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Eating problems can be all-consuming. They can feel inescapable at times—taking away your peace and impacting different areas of your life.
You can experience an eating disorder at any age, gender, weight, or background. Eating disorders occur when you have a difficult relationship with food, and this starts to become a problem in your life.
This article will cover the signs to look out for if you think you have an eating disorder. We’ll also suggest self-help tools you can try this Christmas to help you at what is often a challenging time.
It’s important to note that for most people, food plays a big role in life; it’s normal to have cravings, lose your appetite, try to be healthier or eat more than usual. when these things take over, that’s when it might become a problem. The signs below could indicate that you have an eating problem:
You might find that these problems affect other areas of your life too. This is because eating problems aren’t just about food. They can also be about difficult circumstances or painful feelings. When these feelings are hard to express or resolve, food can become a way to hide them. Alongside eating problems, you might also feel:
You might not even feel like your experience qualifies as an eating disorder. Some people don’t seek help and hide their eating problems for a long time. But if your relationship with food affects your life, you can and should seek help.
Christmas can be a really tough time of year if you’ve been struggling with eating problems. Food plays a big role in many celebrations. So there can be a lot of anxiety or dread about how these situations will play out, especially if family members or friends don’t understand how you’re feeling. The tips below might help you to cope this Christmas.
If you have someone you feel you can open up to, express your concerns about the upcoming period with them if possible. Getting these feelings off your chest can help you feel less overwhelmed about celebrations. You can discuss how you’ll approach these situations, what you’ll do if it all gets too much and how you’ve been feeling recently.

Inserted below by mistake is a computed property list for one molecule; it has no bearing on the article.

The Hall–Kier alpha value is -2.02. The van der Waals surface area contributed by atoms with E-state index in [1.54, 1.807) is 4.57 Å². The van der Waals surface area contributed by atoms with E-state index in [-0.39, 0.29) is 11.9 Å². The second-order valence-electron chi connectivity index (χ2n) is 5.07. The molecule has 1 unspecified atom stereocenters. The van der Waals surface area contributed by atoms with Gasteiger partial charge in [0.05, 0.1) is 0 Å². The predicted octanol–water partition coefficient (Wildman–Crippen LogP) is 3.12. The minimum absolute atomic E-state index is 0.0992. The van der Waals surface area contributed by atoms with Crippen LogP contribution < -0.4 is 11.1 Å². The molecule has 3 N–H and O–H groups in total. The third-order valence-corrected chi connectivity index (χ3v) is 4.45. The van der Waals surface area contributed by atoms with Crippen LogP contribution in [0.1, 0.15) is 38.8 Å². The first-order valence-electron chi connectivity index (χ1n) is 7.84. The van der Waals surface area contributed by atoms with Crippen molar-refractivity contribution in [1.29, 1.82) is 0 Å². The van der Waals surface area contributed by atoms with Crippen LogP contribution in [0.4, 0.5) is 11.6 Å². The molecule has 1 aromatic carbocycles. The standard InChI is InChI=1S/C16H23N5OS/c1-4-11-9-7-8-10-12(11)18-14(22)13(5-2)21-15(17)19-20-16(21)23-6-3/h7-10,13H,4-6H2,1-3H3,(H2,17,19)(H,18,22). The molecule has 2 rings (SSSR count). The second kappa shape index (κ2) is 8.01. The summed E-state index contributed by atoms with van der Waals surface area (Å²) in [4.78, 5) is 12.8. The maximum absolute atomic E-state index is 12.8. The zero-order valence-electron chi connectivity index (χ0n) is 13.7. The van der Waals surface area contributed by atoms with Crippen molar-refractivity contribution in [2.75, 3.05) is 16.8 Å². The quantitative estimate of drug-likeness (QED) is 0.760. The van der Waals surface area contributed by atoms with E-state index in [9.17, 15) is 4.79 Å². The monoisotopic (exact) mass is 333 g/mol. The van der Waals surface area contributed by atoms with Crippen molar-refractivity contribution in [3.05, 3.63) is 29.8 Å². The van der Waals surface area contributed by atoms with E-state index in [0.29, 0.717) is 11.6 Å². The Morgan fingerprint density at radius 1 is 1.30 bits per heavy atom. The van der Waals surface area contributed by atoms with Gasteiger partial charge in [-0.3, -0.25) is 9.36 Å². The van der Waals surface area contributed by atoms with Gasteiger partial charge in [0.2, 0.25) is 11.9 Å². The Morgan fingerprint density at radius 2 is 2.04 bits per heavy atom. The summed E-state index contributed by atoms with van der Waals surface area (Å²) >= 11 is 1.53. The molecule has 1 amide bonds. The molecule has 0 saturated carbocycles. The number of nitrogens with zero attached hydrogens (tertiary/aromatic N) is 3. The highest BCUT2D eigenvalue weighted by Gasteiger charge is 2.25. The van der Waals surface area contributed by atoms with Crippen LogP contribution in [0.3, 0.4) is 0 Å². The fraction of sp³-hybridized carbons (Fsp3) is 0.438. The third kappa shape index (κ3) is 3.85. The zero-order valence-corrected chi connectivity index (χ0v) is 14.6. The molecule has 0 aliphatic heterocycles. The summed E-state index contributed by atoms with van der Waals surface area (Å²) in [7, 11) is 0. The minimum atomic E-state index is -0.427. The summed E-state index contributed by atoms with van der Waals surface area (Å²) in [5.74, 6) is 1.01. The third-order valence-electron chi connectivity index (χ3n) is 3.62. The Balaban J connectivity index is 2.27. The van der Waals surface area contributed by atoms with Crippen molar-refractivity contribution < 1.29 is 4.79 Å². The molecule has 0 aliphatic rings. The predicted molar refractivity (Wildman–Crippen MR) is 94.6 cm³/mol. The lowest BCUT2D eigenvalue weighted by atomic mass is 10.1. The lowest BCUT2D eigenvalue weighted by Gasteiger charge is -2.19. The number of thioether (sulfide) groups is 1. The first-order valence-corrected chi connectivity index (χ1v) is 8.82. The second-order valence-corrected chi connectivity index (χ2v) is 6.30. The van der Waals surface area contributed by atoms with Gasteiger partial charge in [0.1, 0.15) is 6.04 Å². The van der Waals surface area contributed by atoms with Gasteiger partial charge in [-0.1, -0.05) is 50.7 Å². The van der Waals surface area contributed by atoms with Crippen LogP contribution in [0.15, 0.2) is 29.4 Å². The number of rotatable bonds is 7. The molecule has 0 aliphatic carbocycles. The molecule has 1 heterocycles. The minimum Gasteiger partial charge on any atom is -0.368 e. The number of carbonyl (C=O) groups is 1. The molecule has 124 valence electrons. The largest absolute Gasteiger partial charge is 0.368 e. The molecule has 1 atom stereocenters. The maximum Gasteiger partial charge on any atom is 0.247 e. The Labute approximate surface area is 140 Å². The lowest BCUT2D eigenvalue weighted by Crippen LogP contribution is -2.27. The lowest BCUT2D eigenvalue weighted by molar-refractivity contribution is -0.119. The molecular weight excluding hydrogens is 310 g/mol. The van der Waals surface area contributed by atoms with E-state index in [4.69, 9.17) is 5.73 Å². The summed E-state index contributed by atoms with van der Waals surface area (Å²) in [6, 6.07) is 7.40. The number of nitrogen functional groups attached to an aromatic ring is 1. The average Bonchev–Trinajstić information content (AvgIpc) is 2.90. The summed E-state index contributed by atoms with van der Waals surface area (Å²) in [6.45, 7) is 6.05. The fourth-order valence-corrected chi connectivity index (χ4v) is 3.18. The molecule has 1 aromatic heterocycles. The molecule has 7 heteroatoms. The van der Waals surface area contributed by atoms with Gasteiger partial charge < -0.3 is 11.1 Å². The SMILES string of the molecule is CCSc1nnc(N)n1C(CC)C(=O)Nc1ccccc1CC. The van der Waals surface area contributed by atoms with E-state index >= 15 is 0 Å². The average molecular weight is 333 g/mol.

If you don’t have someone you can open up to, try writing down how you feel. Expressing your emotions in this way allows you to take a step back and breathe. You can begin to process difficult feelings, relax your mind and body, and create a plan in case it gets too much in the future.
Food is often interwoven with many Christmas celebrations, and if you aren’t taking part, you might feel segregated, excluded and down about the whole season. But if you feel up to it, you can try and find alternative ways to celebrate, which may help to elevate your mood too. Here are some examples below:
You might have a bad day, but every day won’t be a bad day. Acceptance of where you are can help. Try to acknowledge when you feel out of control and deal with this in a different way, such as looking after the things you can control, like how you spend your time and working towards positive goals that aren’t related to food.
There are a range of different books available that have provided many people with a positive and assuring voice in times of need. UCL's great list of books covers different eating problems, with advice on how to cope with them. You might find that these books provide a point of view you’ve never considered before, or maybe it just helps to hear words from someone who can relate to what you’re going through.
Remember that if you are struggling over the Christmas period, support is always available. If it’s hard for people around you to understand how you feel, you might benefit from speaking to a counsellor outside of your circle. These conversations are always carried out confidentially, so you can open up without worrying about the effects this might have on others around you.
If you have a Student Assistance Programme with Health Assured, know that we are available 24/7 to talk—whenever and where ever you need us.
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